* Typhoon-hit areas still without power, water supply * Bohol governor appeals for relief donations, drinking water * Ten dead in Dinagat Islands -provincial information officer
MANILA, DECEMBER 19
At least 49 people have died in the central Philippine province of Bohol, which was hit hard by the powerful typhoon Rai that slammed into the country last week, provincial governor Arthur Yap said on Sunday, as relief operations continued.
The official death toll https://www.reuters.com/world/asia-pacific/philippines-feared-death-toll-typhoon-rai-rises-31-2021-12-18, however, was still at 31. The national disaster agency, when asked if they were aware of the Bohol numbers, said its operations unit was yet to receive an official report from its provincial unit.
In Bohol, communication lines and power supply remained unavailable two days after Rai pummelled it, Yap said. The province is home to some of the country's popular tourist destinations, such as the Loboc River, which overflowed.
"It is very clear that the damage sustained by Bohol is great and all-encompassing," he said in video posted on his Facebook account. "People have suffered greatly in terms of destroyed homes and agricultural losses."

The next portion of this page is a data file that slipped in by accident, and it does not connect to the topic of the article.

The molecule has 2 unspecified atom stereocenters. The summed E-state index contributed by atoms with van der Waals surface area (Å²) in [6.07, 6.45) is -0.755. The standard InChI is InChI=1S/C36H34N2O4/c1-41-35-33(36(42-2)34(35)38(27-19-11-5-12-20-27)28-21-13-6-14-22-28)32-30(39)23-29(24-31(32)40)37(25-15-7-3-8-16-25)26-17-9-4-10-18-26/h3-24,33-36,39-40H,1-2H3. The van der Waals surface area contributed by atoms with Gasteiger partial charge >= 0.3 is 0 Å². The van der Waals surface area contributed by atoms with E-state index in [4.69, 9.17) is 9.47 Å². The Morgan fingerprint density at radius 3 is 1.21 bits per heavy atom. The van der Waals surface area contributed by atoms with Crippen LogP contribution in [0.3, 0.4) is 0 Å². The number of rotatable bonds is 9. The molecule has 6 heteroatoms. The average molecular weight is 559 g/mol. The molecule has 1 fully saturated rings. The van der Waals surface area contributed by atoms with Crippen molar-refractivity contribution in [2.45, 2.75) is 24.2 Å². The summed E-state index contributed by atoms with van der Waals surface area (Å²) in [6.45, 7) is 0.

He appealed for relief donations, especially drinking water.
Rai, among the deadliest of the tropical storms to strike the Philippine archipelago this year, made nine landfalls, with a massive trail of destruction also reported in the provinces of Cebu, Leyte, Surigao del Norte, including the popular Siargao surfing destination, and Dinagat Islands.
In Dinagat Islands in the south, where strong winds damaged about 90% to 95% of houses, 10 people had died, according to provincial chief information officer Jeffrey Crisostomo.
It was unclear if these deaths were included in the official tally from the disaster agency.
Rai has moved toward the South China Sea, but more than 400,000 people remained in temporary shelters, the disaster agency said in its Sunday morning update.
About 20 tropical storms hit the Philippines every year, usually causing floods and landslides.